Via PC World:

A California man who participated in a so-called warez music-sharing group faces a sentence of five years in prison and a US$250,000 fine after pleading guilty to copyright infringement charges in a California court. He was a member and leader of an Internet music release group known as Old School Classics or OSC, said the Department of Justice.

And what kind of music did this group release? According to the DOJ, they were a warez group–that is, a group that shares pre-released music with similar groups, and through peer-to-peer sharing.

When you sort through all the legal BS and the DOJ fancywords, Richard Franco Montejo is facing five years in prison plus three years supervised release in addition to owing $250,000 for “illegally uploading an advance copy of a 2007 Kanye West album to the Internet before the CD went on sale”– and for possessing unauthorized files on his computer in an amount worth “more than $10,000 but less than $30,000.”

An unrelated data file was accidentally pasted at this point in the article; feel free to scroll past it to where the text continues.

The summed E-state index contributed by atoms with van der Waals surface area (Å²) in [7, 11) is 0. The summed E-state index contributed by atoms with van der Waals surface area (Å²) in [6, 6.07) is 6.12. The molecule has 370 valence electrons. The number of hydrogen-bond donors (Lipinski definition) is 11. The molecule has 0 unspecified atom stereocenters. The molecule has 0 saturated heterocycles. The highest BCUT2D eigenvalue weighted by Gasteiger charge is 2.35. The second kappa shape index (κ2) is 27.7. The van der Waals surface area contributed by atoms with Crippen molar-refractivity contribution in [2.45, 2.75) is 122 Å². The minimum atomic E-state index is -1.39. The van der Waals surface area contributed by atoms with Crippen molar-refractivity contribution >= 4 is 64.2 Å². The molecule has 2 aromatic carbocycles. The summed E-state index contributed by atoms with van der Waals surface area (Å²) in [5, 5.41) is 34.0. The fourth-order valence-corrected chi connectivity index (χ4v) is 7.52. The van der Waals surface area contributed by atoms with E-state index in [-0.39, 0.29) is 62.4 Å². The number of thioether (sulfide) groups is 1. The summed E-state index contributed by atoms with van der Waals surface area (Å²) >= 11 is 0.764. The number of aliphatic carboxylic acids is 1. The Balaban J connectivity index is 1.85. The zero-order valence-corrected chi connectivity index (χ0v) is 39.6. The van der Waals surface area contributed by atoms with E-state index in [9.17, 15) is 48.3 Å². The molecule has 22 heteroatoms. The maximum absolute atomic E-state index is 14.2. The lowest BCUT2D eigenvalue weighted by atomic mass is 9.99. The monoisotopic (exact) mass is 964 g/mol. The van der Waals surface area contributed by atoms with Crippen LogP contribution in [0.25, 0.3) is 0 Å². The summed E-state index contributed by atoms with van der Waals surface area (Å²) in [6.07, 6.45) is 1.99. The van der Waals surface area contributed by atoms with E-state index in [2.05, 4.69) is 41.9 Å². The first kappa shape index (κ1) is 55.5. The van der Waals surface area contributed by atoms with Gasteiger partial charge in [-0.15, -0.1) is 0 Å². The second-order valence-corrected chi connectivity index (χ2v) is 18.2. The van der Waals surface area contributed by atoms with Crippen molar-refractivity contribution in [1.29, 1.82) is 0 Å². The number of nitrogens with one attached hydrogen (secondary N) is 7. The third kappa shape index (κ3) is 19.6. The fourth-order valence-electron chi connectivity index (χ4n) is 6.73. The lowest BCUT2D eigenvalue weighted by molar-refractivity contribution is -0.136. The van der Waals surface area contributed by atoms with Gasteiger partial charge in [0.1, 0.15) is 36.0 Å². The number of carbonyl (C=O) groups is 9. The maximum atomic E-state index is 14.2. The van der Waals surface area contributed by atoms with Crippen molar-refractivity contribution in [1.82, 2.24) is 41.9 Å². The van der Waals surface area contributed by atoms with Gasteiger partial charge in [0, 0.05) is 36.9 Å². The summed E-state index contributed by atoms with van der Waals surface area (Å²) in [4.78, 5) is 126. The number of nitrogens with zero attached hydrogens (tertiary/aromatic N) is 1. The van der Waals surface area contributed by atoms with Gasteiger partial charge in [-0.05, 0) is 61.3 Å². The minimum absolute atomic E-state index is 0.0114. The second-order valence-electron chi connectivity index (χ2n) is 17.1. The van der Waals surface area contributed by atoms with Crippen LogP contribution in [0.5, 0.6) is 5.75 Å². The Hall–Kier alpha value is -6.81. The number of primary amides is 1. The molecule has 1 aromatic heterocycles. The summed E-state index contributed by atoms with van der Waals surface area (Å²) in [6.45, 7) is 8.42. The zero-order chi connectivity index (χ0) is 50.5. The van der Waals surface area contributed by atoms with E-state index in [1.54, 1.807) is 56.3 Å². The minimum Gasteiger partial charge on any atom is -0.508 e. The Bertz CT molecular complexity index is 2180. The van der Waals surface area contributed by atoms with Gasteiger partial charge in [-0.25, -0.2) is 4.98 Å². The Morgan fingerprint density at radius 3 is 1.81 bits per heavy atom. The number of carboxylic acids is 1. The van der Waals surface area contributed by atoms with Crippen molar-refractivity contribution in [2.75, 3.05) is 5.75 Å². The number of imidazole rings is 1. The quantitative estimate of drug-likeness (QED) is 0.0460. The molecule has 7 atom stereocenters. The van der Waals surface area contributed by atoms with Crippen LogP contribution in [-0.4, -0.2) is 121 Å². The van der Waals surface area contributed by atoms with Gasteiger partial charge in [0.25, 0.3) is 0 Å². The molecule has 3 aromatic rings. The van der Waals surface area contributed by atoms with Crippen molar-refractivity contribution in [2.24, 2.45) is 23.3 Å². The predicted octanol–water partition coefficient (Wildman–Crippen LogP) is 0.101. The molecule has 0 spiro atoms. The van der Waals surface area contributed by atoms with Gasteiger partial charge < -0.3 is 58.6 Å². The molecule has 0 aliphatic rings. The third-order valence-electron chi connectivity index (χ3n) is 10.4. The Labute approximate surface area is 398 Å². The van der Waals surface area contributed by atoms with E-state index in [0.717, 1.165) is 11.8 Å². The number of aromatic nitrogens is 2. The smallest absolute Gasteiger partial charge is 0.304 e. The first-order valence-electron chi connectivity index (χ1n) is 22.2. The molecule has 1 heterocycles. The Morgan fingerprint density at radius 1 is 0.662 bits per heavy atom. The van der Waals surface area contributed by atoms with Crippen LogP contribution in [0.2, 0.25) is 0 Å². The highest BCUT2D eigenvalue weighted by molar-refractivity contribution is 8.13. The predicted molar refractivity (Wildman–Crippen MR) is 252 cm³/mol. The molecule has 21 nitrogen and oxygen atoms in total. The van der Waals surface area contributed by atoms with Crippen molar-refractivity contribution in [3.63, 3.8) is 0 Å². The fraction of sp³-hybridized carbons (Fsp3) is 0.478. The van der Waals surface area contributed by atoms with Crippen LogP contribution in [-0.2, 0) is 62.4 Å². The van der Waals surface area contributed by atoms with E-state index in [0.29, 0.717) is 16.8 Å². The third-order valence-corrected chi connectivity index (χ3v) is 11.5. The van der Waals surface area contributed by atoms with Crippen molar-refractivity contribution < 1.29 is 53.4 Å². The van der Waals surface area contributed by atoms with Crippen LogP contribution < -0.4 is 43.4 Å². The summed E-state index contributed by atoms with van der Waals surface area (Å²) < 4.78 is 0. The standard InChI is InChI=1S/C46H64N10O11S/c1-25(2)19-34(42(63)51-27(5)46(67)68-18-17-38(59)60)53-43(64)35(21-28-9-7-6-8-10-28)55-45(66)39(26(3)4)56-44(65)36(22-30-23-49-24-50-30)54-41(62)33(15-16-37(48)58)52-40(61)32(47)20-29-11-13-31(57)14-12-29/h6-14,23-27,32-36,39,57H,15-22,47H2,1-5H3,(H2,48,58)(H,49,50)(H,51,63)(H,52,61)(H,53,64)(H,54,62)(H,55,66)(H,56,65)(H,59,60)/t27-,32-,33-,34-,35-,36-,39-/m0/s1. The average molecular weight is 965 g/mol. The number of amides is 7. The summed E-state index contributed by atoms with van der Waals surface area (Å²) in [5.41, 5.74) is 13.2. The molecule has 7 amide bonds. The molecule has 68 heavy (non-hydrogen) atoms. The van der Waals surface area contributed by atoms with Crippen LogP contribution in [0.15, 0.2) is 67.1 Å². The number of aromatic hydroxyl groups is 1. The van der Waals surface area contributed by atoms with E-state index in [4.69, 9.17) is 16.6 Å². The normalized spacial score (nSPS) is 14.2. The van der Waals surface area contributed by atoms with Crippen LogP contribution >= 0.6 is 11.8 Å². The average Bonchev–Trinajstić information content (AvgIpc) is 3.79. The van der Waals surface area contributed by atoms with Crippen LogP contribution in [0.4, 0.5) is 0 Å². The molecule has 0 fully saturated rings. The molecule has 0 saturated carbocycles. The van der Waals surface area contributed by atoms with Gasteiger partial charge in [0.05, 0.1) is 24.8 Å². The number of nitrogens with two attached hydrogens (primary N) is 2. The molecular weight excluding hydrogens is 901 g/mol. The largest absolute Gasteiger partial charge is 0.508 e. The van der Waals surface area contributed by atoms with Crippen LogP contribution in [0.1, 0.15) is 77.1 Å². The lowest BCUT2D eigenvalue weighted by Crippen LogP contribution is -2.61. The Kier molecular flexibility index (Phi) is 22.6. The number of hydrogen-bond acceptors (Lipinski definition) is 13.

Sources as credible and venerated as the London School of Economics have questioned “the proportionality and likely effectiveness of measures to protect intellectual property,” finding, among other things, that:

The use of peer-to-peer technology should be encouraged to promote innovative applications.

Decline in the sales of physical copies of recorded music cannot be attributed solely to file-sharing, but should be explained by a combination of factors such as changing patterns in music consumption, decreasing disposable household incomes for leisure products and increasing sales of digital content through online platforms.

Not that this is any consolation to Montejano.

Emphasis ours.

While we recognize that artists deserve to be paid for their work, we are also concerned about the scale of punishment meted out to individuals like Montejano. What are your thoughts? Is this fair or does the punishment not fit the crime?

LA Weekly